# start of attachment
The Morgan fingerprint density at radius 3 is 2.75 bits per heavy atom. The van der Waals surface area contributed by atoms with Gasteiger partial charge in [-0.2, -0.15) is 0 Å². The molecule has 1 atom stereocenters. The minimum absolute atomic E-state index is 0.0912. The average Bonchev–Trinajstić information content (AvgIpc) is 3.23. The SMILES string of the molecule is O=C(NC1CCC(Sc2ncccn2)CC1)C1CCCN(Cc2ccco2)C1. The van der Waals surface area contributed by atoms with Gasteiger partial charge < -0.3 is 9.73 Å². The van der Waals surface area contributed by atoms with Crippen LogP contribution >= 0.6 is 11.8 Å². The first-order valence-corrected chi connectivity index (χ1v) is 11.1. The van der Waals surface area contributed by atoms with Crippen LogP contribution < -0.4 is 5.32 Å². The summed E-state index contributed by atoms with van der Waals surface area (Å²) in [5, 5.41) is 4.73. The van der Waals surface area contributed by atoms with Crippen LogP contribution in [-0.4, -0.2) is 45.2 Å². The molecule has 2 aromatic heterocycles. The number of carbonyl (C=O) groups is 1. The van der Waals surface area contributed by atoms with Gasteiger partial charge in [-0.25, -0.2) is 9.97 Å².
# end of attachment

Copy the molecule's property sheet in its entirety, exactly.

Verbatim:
The Morgan fingerprint density at radius 3 is 2.75 bits per heavy atom. The van der Waals surface area contributed by atoms with Gasteiger partial charge in [-0.2, -0.15) is 0 Å². The molecule has 1 atom stereocenters. The minimum absolute atomic E-state index is 0.0912. The average Bonchev–Trinajstić information content (AvgIpc) is 3.23. The SMILES string of the molecule is O=C(NC1CCC(Sc2ncccn2)CC1)C1CCCN(Cc2ccco2)C1. The van der Waals surface area contributed by atoms with Gasteiger partial charge < -0.3 is 9.73 Å². The van der Waals surface area contributed by atoms with Crippen LogP contribution >= 0.6 is 11.8 Å². The first-order valence-corrected chi connectivity index (χ1v) is 11.1. The van der Waals surface area contributed by atoms with Crippen LogP contribution < -0.4 is 5.32 Å². The summed E-state index contributed by atoms with van der Waals surface area (Å²) in [5, 5.41) is 4.73. The van der Waals surface area contributed by atoms with Crippen LogP contribution in [-0.4, -0.2) is 45.2 Å². The molecule has 2 aromatic heterocycles. The number of carbonyl (C=O) groups is 1. The van der Waals surface area contributed by atoms with Gasteiger partial charge in [-0.25, -0.2) is 9.97 Å².